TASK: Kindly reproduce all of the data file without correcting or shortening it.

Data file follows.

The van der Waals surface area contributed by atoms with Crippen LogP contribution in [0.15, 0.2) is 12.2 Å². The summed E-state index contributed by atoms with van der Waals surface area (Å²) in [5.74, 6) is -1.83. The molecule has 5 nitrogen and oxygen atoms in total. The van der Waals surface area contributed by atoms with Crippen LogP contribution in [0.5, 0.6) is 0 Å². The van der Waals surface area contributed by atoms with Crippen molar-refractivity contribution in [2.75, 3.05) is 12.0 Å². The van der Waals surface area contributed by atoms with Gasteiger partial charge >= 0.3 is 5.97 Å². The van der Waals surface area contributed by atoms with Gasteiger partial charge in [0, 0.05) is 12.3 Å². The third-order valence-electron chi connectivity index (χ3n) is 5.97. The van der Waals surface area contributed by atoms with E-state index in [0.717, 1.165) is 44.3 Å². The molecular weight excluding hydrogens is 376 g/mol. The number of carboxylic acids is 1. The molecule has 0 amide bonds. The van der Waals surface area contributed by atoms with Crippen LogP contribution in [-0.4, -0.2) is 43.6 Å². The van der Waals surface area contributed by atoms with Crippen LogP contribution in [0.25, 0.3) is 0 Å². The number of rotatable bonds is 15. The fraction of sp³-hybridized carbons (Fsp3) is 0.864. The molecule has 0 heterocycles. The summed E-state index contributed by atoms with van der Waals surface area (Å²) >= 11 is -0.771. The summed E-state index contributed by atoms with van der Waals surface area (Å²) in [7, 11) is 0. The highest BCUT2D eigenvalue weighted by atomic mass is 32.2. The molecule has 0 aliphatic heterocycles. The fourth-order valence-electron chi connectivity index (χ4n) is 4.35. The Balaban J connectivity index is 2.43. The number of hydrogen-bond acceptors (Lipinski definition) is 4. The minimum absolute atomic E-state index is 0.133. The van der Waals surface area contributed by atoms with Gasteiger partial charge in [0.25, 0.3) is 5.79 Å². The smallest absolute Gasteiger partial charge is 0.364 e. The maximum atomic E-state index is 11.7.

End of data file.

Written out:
The van der Waals surface area contributed by atoms with Crippen LogP contribution in [0.15, 0.2) is 12.2 Å². The summed E-state index contributed by atoms with van der Waals surface area (Å²) in [5.74, 6) is -1.83. The molecule has 5 nitrogen and oxygen atoms in total. The van der Waals surface area contributed by atoms with Crippen LogP contribution in [0.5, 0.6) is 0 Å². The van der Waals surface area contributed by atoms with Crippen molar-refractivity contribution in [2.75, 3.05) is 12.0 Å². The van der Waals surface area contributed by atoms with Gasteiger partial charge >= 0.3 is 5.97 Å². The van der Waals surface area contributed by atoms with Gasteiger partial charge in [0, 0.05) is 12.3 Å². The third-order valence-electron chi connectivity index (χ3n) is 5.97. The van der Waals surface area contributed by atoms with E-state index in [0.717, 1.165) is 44.3 Å². The molecular weight excluding hydrogens is 376 g/mol. The number of carboxylic acids is 1. The molecule has 0 amide bonds. The van der Waals surface area contributed by atoms with Crippen LogP contribution in [-0.4, -0.2) is 43.6 Å². The van der Waals surface area contributed by atoms with Crippen LogP contribution in [0.25, 0.3) is 0 Å². The number of rotatable bonds is 15. The fraction of sp³-hybridized carbons (Fsp3) is 0.864. The molecule has 0 heterocycles. The summed E-state index contributed by atoms with van der Waals surface area (Å²) >= 11 is -0.771. The summed E-state index contributed by atoms with van der Waals surface area (Å²) in [7, 11) is 0. The highest BCUT2D eigenvalue weighted by atomic mass is 32.2. The molecule has 0 aliphatic heterocycles. The fourth-order valence-electron chi connectivity index (χ4n) is 4.35. The Balaban J connectivity index is 2.43. The number of hydrogen-bond acceptors (Lipinski definition) is 4. The minimum absolute atomic E-state index is 0.133. The van der Waals surface area contributed by atoms with Gasteiger partial charge in [0.25, 0.3) is 5.79 Å². The smallest absolute Gasteiger partial charge is 0.364 e. The maximum atomic E-state index is 11.7.